Walmart vs Visa – Enroll and Control

Volume 16 Letter 6

Ever heard of Thunder Bay Ontario? Didn’t think so; but there in a remote part of Canada, where the moose population outnumbers humans, the game of supremacy for the world payment market will tip off in mid July. As of July 18th the three Walmart stores in Thunder Bay will no longer accept Visa as payment and will later replace it with a system of their own. As Uber has done to the taxi industry, Amazon to retail businesses and Airbnb to hotels, new pay systems are going to change how retailers take our money and manage our data. This battle has been shaping up for a long time.

Twenty-five years ago large, branded, consumer product companies like P&G, Coke, Mars etc. had the upper hand and retailers fought to keep these brands on their shelves. Today, it’s the big box stores and large retailers like Walmart who have the advantage. The power shifted with the introduction of scanners back in the 1980’s and 90’s which brought consumer data into the retail world allowing inventories to be better managed and consumer habits better understood. Now it’s the vendors who pay retailers for shelf space and access to end of aisle displays.

With the launch of a new disruptive technology, digital pay systems, the battle for consumer data has moved to the credit card market. What’s motivating the move to oust Visa is Walmart’s introduction of “Walmart Pay” which they’re planning to introduce to Canada in 2017. Mobile pay systems like Walmart Pay, Apple Pay, Starbucks Pay etc. give the supplier instant data meaning they can offer customers immediate loyalty enhancements and other services in an effort to boost store sales. As on-line payment consultant Richard Crone, stated, “The one who enrolls is the one who controls” and Walmart wants control.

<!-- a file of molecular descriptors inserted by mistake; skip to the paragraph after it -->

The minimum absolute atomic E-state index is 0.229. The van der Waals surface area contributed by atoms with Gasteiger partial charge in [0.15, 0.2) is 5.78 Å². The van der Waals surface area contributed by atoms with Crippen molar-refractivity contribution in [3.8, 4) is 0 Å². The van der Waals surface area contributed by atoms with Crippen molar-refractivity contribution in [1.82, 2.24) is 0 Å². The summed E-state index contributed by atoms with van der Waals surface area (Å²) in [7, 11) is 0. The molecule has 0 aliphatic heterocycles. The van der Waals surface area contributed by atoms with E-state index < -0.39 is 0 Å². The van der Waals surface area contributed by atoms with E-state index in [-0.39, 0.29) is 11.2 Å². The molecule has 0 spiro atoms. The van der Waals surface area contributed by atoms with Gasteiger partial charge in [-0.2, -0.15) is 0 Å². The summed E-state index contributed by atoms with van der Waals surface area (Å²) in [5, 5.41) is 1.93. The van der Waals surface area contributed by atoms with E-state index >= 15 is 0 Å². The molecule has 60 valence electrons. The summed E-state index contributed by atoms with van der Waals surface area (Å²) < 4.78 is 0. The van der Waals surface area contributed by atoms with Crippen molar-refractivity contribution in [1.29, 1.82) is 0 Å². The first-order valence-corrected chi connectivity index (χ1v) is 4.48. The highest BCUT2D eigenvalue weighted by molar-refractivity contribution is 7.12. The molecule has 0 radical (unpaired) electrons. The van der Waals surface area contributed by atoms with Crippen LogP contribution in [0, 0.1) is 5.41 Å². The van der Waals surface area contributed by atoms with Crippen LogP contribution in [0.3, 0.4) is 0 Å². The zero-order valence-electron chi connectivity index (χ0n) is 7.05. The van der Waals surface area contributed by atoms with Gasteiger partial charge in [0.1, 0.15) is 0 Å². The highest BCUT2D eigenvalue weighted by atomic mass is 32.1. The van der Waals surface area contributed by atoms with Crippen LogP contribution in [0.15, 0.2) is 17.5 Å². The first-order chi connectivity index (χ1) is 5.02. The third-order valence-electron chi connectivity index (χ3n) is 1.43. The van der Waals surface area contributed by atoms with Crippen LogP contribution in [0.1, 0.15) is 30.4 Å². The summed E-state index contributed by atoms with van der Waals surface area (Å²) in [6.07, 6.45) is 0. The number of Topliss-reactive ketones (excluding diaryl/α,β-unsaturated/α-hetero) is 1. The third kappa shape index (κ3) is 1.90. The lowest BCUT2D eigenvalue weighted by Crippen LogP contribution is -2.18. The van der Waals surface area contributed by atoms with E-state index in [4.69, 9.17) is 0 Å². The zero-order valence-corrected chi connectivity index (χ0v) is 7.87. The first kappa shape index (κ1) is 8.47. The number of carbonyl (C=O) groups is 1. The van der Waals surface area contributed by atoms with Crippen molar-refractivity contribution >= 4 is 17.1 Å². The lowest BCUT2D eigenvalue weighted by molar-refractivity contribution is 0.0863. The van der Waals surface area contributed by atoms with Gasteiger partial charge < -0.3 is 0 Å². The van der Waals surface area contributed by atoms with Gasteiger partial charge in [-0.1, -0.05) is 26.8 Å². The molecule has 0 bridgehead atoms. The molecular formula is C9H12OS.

What’s amazing is that Visa seems to be caught off guard by this move. Like taxi drivers who protest Uber or hotel chains trying to stop Airbnb, Visa rolled out a desperate national newspaper ad to rally Canadians against the unfairness of Walmart. However, this poorly conceived move served only to put a national spotlight on the excessive credit cards fees Canadians have been paying for the last few decades. Visa’s fees are typically 1.5% of the transaction in Canada which is about double what comparable US retailers pay and five times the 0.3% that European merchants pay.

As these two giants wrestle one can’t help but think the credit card industry as we’ve known it is about to get a smack down. Surprising to me is that the whole move to mobile payment systems has been predicted since Apple launched the iPhone and one would think that the credit card giants, with systems already in place, would have been leading the transformation. What can we learn from the battle between Walmart and Visa?

  1. Disruptive technologies will affect your industry – it is your job to get ahead of disruptions – not chase them
  2. Data is Key: the battle is really a battle for data so retailers can better understand customer purchase habits. Visa has had this data for ages and largely failed to turn it into a saleable product.

If you’re planning to skip the Rio Olympics in favor of going on a Walmart shopping spree in Thunder Bay this summer, feel free to leave your Visa card at home!

1.Wal-Mart plays to strengths in Visa Fight Marina Strauss Globe and Mail Sat June 18th
2.Quote from Richard Crone CEO of Crone Consulting

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